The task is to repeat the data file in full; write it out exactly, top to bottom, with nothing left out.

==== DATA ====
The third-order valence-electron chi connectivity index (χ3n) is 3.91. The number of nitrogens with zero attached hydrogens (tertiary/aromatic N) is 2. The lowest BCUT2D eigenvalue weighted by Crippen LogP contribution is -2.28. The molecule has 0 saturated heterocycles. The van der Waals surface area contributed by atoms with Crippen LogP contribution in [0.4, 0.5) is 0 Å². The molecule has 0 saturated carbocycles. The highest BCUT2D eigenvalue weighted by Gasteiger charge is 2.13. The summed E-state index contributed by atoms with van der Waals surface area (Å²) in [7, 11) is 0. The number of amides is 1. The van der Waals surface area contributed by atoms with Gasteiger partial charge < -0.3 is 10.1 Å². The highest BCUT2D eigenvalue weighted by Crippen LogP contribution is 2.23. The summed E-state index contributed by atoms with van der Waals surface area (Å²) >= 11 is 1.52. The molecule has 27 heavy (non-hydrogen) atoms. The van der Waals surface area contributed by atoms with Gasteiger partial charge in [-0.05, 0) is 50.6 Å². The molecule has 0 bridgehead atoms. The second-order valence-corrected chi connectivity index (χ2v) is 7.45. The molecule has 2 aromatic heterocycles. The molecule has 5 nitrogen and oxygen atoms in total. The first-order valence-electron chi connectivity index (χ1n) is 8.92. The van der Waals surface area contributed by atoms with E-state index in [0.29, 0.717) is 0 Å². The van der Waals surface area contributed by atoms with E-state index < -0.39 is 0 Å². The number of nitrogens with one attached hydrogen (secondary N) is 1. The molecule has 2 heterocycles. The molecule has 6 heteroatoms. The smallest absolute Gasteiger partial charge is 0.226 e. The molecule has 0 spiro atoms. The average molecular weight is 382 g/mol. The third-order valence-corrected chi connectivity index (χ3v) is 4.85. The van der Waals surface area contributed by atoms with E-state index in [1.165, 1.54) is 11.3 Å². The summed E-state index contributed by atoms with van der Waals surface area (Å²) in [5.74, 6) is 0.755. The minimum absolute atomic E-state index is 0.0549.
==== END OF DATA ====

The third-order valence-electron chi connectivity index (χ3n) is 3.91. The number of nitrogens with zero attached hydrogens (tertiary/aromatic N) is 2. The lowest BCUT2D eigenvalue weighted by Crippen LogP contribution is -2.28. The molecule has 0 saturated heterocycles. The van der Waals surface area contributed by atoms with Crippen LogP contribution in [0.4, 0.5) is 0 Å². The molecule has 0 saturated carbocycles. The highest BCUT2D eigenvalue weighted by Gasteiger charge is 2.13. The summed E-state index contributed by atoms with van der Waals surface area (Å²) in [7, 11) is 0. The number of amides is 1. The van der Waals surface area contributed by atoms with Gasteiger partial charge < -0.3 is 10.1 Å². The highest BCUT2D eigenvalue weighted by Crippen LogP contribution is 2.23. The summed E-state index contributed by atoms with van der Waals surface area (Å²) >= 11 is 1.52. The molecule has 27 heavy (non-hydrogen) atoms. The van der Waals surface area contributed by atoms with Gasteiger partial charge in [-0.05, 0) is 50.6 Å². The molecule has 0 bridgehead atoms. The second-order valence-corrected chi connectivity index (χ2v) is 7.45. The molecule has 2 aromatic heterocycles. The molecule has 5 nitrogen and oxygen atoms in total. The first-order valence-electron chi connectivity index (χ1n) is 8.92. The van der Waals surface area contributed by atoms with E-state index in [0.29, 0.717) is 0 Å². The van der Waals surface area contributed by atoms with E-state index < -0.39 is 0 Å². The number of nitrogens with one attached hydrogen (secondary N) is 1. The molecule has 2 heterocycles. The molecule has 6 heteroatoms. The smallest absolute Gasteiger partial charge is 0.226 e. The molecule has 0 spiro atoms. The average molecular weight is 382 g/mol. The third-order valence-corrected chi connectivity index (χ3v) is 4.85. The van der Waals surface area contributed by atoms with E-state index in [1.165, 1.54) is 11.3 Å². The summed E-state index contributed by atoms with van der Waals surface area (Å²) in [5.74, 6) is 0.755. The minimum absolute atomic E-state index is 0.0549.